John Han-Chih Chang, MD and Kenneth Blank, MD
Ultima Vez Modificado: 1 de noviembre del 2001
Dear OncoLink "Ask the Experts,"
I need some information (opinion and biomedical literature) about:
I need some opinions and medical literature abouth this subject.
Ken Blank, MD, and John Han-Chih Chang, MD, OncoLink Editorial Assistants, reply:
The treatment of lypmphomatous involvement of the heart is a challenging clinical situation. The medical and radiation oncologist need to work closely to formulate a plan of care that considers the goals of treatment (cure) and the potential toxicity of treatment to the heart.
In general, the principles of treatment remain the same as for lymphoma elsewhere in the body. Chemotherapy, radiation therapy and occasionally surgery are utilized in treatment. However, special care must be taken in patients with lymphoma of the heart to prevent permanent damage to the heart. Chemotherapy drugs used in lymphoma treatment, especially adriamycin, are known to be cardiotoxic (i.e., can damage the heart), and radiation of the heart can lead to myocarditis, pericarditis and valvular abnormalities.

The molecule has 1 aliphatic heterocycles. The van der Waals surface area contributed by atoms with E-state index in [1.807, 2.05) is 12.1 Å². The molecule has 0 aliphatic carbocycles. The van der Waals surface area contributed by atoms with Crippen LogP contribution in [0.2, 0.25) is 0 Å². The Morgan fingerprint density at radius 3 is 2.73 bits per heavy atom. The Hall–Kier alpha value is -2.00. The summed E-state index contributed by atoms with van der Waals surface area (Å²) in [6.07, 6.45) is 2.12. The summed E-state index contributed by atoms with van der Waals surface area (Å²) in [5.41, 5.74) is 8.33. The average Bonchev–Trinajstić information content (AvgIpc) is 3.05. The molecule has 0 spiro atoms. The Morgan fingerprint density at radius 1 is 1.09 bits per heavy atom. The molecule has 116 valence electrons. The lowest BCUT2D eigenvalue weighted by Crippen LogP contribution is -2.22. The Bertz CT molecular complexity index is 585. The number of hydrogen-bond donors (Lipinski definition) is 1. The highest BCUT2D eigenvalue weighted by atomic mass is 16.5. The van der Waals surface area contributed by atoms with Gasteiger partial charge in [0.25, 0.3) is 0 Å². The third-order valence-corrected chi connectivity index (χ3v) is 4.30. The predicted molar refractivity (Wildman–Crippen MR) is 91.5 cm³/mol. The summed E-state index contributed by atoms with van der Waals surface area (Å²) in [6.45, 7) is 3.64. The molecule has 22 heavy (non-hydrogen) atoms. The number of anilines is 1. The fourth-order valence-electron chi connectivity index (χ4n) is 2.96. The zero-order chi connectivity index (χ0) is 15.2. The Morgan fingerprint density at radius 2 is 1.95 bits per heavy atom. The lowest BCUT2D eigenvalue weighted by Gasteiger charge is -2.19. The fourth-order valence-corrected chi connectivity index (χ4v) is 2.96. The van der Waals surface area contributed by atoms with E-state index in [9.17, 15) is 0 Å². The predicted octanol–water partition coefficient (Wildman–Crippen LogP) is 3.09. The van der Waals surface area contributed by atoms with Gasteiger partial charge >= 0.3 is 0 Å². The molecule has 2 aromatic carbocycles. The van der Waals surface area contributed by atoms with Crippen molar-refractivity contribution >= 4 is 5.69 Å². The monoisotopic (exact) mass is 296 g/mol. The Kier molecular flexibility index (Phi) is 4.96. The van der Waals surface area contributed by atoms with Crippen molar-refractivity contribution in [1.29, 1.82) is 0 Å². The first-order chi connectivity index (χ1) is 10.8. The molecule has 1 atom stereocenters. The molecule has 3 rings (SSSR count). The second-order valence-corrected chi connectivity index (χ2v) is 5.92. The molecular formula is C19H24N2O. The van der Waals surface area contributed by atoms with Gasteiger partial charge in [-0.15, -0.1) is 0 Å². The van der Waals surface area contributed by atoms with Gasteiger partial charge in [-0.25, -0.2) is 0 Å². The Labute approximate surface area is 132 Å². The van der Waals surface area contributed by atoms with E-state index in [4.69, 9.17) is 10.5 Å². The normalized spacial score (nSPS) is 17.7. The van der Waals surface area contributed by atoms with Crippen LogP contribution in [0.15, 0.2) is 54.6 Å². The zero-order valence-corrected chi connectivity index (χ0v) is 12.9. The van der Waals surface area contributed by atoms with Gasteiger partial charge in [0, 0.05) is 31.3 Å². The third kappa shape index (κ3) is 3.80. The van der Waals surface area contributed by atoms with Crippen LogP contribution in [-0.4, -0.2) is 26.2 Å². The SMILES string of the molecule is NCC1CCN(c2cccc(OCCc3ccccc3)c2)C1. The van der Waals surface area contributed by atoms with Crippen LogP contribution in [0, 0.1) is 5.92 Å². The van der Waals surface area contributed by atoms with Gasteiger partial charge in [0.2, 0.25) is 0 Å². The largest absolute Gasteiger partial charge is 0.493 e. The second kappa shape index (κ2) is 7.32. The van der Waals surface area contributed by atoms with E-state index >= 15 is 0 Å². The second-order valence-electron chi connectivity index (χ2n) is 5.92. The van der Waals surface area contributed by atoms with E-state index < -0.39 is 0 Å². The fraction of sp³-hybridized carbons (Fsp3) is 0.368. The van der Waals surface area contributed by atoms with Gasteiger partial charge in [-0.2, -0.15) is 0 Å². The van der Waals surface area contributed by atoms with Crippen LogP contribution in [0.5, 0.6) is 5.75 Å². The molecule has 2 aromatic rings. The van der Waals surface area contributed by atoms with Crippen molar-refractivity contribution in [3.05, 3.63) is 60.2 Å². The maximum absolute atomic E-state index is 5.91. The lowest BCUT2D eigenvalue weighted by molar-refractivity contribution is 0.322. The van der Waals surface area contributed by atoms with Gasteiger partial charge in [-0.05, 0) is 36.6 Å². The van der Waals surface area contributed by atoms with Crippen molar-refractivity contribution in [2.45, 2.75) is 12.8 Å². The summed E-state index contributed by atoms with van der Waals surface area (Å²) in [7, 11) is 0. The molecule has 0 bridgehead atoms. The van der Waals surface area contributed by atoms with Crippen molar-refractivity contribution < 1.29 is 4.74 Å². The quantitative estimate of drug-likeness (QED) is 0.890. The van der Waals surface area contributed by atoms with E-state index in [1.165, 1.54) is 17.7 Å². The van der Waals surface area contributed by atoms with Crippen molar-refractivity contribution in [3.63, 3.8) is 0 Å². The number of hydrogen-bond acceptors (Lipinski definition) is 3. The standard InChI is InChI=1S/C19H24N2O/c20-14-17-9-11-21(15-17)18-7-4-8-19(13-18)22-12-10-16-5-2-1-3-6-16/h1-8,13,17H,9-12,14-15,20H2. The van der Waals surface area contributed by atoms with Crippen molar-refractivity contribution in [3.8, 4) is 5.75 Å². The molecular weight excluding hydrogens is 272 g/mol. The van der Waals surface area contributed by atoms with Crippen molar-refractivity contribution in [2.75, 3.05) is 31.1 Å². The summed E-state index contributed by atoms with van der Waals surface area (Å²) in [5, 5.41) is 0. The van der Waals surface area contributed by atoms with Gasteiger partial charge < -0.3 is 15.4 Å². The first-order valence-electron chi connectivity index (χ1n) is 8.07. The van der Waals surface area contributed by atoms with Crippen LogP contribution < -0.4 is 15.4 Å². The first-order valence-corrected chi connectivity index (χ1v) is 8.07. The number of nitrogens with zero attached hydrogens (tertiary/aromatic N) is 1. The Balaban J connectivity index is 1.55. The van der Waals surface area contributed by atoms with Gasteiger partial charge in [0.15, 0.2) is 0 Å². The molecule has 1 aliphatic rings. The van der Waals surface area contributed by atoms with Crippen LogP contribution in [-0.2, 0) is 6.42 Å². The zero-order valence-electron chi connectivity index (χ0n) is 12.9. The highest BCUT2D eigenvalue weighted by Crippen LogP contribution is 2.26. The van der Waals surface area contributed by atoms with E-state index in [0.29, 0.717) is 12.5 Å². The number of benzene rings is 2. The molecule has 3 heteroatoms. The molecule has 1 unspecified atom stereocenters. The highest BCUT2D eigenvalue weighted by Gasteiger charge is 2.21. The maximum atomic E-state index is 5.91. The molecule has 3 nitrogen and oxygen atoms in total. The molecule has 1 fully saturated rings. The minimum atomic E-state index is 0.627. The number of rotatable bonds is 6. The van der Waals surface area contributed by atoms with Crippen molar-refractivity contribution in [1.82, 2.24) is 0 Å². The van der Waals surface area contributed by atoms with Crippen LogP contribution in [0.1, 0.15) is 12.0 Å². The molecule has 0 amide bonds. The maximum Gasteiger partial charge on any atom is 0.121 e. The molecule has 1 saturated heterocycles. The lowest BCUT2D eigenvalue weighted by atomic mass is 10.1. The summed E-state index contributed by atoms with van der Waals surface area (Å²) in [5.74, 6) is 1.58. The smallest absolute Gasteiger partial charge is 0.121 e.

The particluar circumstances of each case of must be examined individually.Imprima English
Dec 7, 2010 - Rituximab may be a better option than watchful waiting in some lymphoma patients, and a new treatment option appears effective for relapsed or refractory Hodgkin's lymphoma, according to two studies being presented at the annual meeting of the American Society of Hematology, held from Dec. 4 to 7 in Orlando, Fla. Other research being presented will highlight new options for the standard treatment of advanced asymptomatic follicular lymphoma; mantle cell lymphoma; and early, unfavorable Hodgkin's disease.
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